concluding that it is "for the jury to weigh the evidence and assess the credibility" of the witnessesSummary of this case from Rish v. Simao
March 28, 1975
Appeal from Eighth Judicial District Court, Clark County; William P. Compton, Judge.
Paul C. Parraguirre, of Las Vegas, for Appellant.
Wiener, Goldwater and Galatz, and J. Charles Thompson, of Las Vegas, for Respondents.
This action was commenced by Edward and Phenamaye Cusick to recover damages for personal injuries sustained in an automobile accident. Their car was struck in the rear by a car driven by the defendant, Gary Fox. A jury returned its verdict for Fox. The Cusicks timely moved for a judgment notwithstanding the verdict, or in the alternative, for a new trial. The district court denied their motion for judgment n.o.v. but granted a new trial because of its belief that the verdict was against the weight of the evidence. This appeal by Fox challenges that ruling.
Rule 59 relating to new trials was amended in 1964 to eliminate as a ground for a new trial "insufficiency of the evidence to justify the verdict." Even before that amendment the trial court was obliged to use great caution in the exercise of its power to set aside a jury verdict upon that ground. Sierra Pacific Power Co. v. Day, 80 Nev. 224, 229, 391 P.2d 501 (1964). The aim of the amendment is to preclude a trial court from substituting its view of the evidence for that of a jury in a case where the losing party is not entitled to judgment as a matter of law. However, if we perceive plain error or a showing of manifest injustice we may sustain the lower court in ordering another trial. Price v. Sinnott, 85 Nev. 600, 607, 460 P.2d 837 (1969); cf. Amundsen v. Ohio Brass Co., 89 Nev. 378, 381, 513 P.2d 1234 (1973). The Cusicks, respondents to this appeal, suggest that this case falls within the Price v. Sinnott, supra, rationale, and that we should sustain the lower court. They contend that in this case, as in Price v. Sinnott, the jury manifestly disregarded the instructions of the court regarding proximate cause and negligence.
Generally, the issue of proximate cause is one of fact. Barreth v. Reno Bus Lines, 77 Nev. 196, 360 P.2d 1037 (1966). In a case such as this, that issue, of course, concerns not only the cause of the collision, but as well, the cause of the damages for which compensation is sought. Unlike Price v. Sinnott, we are wholly unable to declare in this case that had the jurors properly applied the instructions of the court "it would have been impossible for them to reach the verdict which they reached." Price v. Sinnott, supra, at 606.
The accident occurred on the four-lane Desert Inn Road in front of the entrance to the Sahara Nevada Golf Course. The traffic was light and the weather was clear. Cusick was driving east in the right-hand travel lane. His wife was riding with him. As he approached the entrance to the golf course he slowed in preparation for a right turn into the parking lot. He put on the automatic turn signal. He then noticed a young boy on a bicycle traveling west towards him next to the curb and in such manner that his path would cross in front of the Cusick car as it was turning into the parking lot. Cusick stopped. The boy also stopped. Cusick then motioned for the boy to pass in front of the car. The boy started to do so.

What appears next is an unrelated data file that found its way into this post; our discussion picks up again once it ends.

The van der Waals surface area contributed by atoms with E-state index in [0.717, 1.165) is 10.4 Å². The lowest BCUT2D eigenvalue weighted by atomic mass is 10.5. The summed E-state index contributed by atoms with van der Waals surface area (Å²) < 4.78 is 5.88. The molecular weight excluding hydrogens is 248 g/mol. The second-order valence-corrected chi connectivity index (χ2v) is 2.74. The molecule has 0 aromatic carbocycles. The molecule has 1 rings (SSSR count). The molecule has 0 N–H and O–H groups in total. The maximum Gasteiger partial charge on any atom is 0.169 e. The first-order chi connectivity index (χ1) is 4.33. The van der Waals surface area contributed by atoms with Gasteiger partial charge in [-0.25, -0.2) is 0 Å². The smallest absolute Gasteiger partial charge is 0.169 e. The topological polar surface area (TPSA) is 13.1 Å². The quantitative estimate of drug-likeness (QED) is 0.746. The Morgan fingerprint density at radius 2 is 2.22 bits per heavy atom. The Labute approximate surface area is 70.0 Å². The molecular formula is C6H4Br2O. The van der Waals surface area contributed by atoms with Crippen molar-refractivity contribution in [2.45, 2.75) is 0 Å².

Meanwhile, Gary Fox also was driving east in the right-hand travel lane behind the Cusick car. His attention was momentarily diverted by a boat on a trailer in the right-hand parking lane. When his attention was again drawn to the Cusick car in front of him it was too late. Although he applied his brakes, honked the horn and attempted to turn to the left, he had come upon the Cusick car too closely and struck it in the rear. Each car sustained major damage. The Cusicks do not seek to recover for car damage, but do request compensation for neck and back injuries claimed to have been caused by the accident.
Mrs. Cusick was immediately taken to the hospital, examined by a doctor and released. That doctor did not testify. She received no further treatment. Mr. Cusick was not examined at that time. The next day they returned to their California home. Three days after that, Mr. Cusick visited his doctor. He lost no time from his employment.
The record reveals that Mr. Cusick had injured his back long before the accident and had recurring problems with it. His doctor testified that his pre-existing back condition was aggravated by the accident. The record also shows that sometime after the accident and before this action was commenced, Mr. Cusick strained and twisted his back and again received medical treatment. Much of the jury argument of counsel dwelled upon whether Mr. Cusick's back complaints were aggravated by the accident, or were due to other misadventures.
It was for the jury to weigh the evidence and assess the credibility to be accorded the several witnesses. It is impossible for us to know whether the jury found for the defendant Fox because of a belief that he did not proximately cause the collision, or because of a belief that the Cusicks did not truly sustain personal injuries as a result of the collision. With regard to the matter of injury and damage, it was within the province of the jury to decide that an accident occurred without compensable injury. The fact that the weight of the evidence bearing on cause may have been against the verdict returned in the view of the trial judge, does not invest him with authority to order that the cause be tried again.
The order granting a new trial is reversed and the jury verdict is reinstated.
GUNDERSON, C.J., and BATJER, ZENOFF, and MOWBRAY, JJ., concur.